How Bipartisan Stimulus, McConnell Plans Stack Up: Side by Side
Senate Majority Leader Mitch McConnell, a Republican from Kentucky, speaks during a television interview in the Russell Senate Office Building in Washington, D.C., U.S. (Photographer: Stefani Reynolds/Bloomberg)

How Bipartisan Stimulus, McConnell Plans Stack Up: Side by Side

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The bipartisan $908 billion stimulus proposal increasingly backed by both Democrats and Republicans as a basis for negotiations on a final 2020 Covid-19 relief package differs from a smaller-scale GOP plan in ways going beyond size.

A comparison of draft outlines of the two -- neither of which has been released in legislative form -- shows the bipartisan version has supplemental unemployment benefits above state unemployment insurance maximum levels as well as state and local aid. While Senate Majority Leader Mitch McConnell’s preferred plan leaves such items out, it does include tax breaks for restaurant meals, charitable giving and a proposal to develop critical mineral mining.

Both offer extended support for small businesses and funding for coronavirus vaccine distribution.

The following is a comparison of the two:

Bipartisan
Proposal
McConnell
Plan
Total$908 billionMore than $510 billion
State and local government aid$160 billionNone
Pandemic unemployment benefits$180 billion (4 months PUC, 3 months PUA)1 month PUA, PEUC only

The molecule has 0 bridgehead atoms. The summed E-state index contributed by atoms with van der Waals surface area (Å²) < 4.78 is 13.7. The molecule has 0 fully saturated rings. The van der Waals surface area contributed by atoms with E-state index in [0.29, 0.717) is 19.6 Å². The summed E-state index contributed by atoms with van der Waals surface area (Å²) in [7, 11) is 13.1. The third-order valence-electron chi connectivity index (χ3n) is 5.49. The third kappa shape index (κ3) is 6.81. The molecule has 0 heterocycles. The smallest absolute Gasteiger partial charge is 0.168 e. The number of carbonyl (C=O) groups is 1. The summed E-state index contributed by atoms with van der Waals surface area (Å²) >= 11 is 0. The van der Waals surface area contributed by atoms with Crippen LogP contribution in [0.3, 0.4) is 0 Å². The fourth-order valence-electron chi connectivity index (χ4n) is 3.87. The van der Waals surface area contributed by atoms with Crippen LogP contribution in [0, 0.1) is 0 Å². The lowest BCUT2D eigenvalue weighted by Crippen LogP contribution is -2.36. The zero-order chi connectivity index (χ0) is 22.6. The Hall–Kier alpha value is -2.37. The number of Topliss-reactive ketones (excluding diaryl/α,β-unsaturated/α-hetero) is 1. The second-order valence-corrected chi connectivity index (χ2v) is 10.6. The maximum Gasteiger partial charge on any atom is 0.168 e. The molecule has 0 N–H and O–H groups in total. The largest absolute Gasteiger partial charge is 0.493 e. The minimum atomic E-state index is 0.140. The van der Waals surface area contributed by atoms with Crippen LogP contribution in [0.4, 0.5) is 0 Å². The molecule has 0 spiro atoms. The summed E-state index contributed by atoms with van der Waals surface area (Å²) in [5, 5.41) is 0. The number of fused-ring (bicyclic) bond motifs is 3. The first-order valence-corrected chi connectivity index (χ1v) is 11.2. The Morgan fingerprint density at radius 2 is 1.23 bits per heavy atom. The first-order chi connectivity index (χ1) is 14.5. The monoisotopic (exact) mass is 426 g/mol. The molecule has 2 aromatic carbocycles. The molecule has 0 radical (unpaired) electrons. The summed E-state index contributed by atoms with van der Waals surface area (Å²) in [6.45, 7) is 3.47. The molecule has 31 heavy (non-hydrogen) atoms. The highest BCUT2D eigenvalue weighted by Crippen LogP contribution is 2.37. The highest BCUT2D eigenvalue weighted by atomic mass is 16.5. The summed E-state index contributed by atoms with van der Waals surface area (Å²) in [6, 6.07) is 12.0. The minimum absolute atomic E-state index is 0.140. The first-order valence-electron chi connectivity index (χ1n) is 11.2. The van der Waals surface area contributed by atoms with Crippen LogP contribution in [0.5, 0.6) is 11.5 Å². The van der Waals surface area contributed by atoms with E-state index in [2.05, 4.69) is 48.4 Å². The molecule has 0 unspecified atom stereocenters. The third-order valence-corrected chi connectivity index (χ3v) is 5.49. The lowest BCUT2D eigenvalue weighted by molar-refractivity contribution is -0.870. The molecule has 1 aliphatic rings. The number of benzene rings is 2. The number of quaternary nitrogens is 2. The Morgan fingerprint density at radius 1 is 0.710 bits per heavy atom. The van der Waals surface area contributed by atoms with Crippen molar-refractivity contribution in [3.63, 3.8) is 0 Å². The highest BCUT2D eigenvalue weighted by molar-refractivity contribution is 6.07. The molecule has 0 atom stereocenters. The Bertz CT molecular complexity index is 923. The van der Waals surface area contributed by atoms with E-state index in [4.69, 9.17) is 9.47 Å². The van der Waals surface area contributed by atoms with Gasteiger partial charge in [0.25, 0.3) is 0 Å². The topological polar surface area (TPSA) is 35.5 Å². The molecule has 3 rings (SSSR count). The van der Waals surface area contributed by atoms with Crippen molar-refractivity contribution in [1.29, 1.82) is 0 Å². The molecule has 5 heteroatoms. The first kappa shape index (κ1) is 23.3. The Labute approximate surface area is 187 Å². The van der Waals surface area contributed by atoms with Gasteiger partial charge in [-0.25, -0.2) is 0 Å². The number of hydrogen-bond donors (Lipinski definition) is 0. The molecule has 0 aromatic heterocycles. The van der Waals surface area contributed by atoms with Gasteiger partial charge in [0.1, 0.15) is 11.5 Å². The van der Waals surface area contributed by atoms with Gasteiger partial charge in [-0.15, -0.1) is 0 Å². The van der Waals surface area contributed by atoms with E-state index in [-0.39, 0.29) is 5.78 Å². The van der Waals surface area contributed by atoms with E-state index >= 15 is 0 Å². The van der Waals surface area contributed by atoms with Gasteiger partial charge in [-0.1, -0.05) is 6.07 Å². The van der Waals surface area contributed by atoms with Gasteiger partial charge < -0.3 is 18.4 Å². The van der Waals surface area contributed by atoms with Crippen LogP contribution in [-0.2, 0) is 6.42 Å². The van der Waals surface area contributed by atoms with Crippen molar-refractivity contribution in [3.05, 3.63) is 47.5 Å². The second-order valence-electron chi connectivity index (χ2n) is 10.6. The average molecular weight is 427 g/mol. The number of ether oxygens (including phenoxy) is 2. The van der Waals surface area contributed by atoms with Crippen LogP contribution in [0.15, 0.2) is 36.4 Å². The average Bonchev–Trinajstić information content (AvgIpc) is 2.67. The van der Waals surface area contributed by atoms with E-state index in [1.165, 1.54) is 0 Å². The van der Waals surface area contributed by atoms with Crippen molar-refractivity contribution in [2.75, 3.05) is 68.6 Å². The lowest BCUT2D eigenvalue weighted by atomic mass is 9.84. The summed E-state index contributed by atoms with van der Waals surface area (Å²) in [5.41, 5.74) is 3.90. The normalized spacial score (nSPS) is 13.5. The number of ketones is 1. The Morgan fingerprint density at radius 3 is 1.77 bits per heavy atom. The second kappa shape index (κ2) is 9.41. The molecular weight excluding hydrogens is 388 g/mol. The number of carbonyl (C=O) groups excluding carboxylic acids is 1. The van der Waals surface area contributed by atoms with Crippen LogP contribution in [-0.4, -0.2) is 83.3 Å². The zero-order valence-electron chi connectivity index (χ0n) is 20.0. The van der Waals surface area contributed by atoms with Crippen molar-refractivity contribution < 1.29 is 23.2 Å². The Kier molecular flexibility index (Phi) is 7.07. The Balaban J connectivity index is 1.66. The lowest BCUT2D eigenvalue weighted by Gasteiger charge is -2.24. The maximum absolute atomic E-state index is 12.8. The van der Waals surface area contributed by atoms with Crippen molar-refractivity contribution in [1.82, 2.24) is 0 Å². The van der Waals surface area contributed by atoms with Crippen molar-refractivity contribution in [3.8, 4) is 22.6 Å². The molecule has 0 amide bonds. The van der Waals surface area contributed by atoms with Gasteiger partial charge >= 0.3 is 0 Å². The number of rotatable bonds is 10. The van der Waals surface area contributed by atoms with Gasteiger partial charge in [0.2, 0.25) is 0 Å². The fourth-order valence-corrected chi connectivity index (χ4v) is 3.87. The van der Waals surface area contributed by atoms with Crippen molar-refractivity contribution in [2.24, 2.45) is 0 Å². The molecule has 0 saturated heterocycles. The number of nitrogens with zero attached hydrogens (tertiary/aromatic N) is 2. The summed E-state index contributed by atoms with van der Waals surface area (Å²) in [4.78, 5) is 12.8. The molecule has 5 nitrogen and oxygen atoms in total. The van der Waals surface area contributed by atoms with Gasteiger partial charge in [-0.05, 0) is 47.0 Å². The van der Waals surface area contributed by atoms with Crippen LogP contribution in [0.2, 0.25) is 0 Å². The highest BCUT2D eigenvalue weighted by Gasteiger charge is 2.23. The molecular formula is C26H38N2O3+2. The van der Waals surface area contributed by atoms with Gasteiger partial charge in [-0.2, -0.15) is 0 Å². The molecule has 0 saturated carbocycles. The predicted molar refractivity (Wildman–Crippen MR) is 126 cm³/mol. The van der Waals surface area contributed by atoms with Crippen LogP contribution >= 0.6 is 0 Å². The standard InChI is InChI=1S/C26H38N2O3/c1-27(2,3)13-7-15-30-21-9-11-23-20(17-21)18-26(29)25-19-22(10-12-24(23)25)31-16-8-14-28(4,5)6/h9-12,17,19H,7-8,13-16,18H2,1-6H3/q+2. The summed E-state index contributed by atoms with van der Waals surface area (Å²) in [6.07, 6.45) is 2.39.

Small business help$288 billion$332 billion
Broadband$10 billionNone
Individual stimulus checksNoneNone
Airlines$17 billionNone
Other transport$28 billionNone
Post Office$10 billion$10 billion
Liability relief6 month moratorium on cases to give states time to legislateFederal tort limits
Education$82 billion$105 billion
Vaccines$16 billion$31 billion
Child Care$10 billion$15 billion
Food and Farm$26 billion$20 billion farm aid
Hospital aid$35 billionNone
Community lenders aid$12 billionNone
Rental assistance$25 billionNone

With regard to unemployment benefits, the bipartisan plan would provide $300 per week in addition to state unemployment benefits for four months starting Dec. 1 under the Pandemic Unemployment Compensation (PUC) program. An extension of the Pandemic Emergency Unemployment Compensation (PEUC) for workers who have exhausted 13 weeks hasn’t been settled, but the Pandemic Unemployment Assistance (PUA) program is extended to April. 1. The McConnell plan does not have a supplemental PUC benefit but extends the PEUC and PUA programs for gig workers which expire Dec. 31 to Jan. 31.

©2020 Bloomberg L.P.

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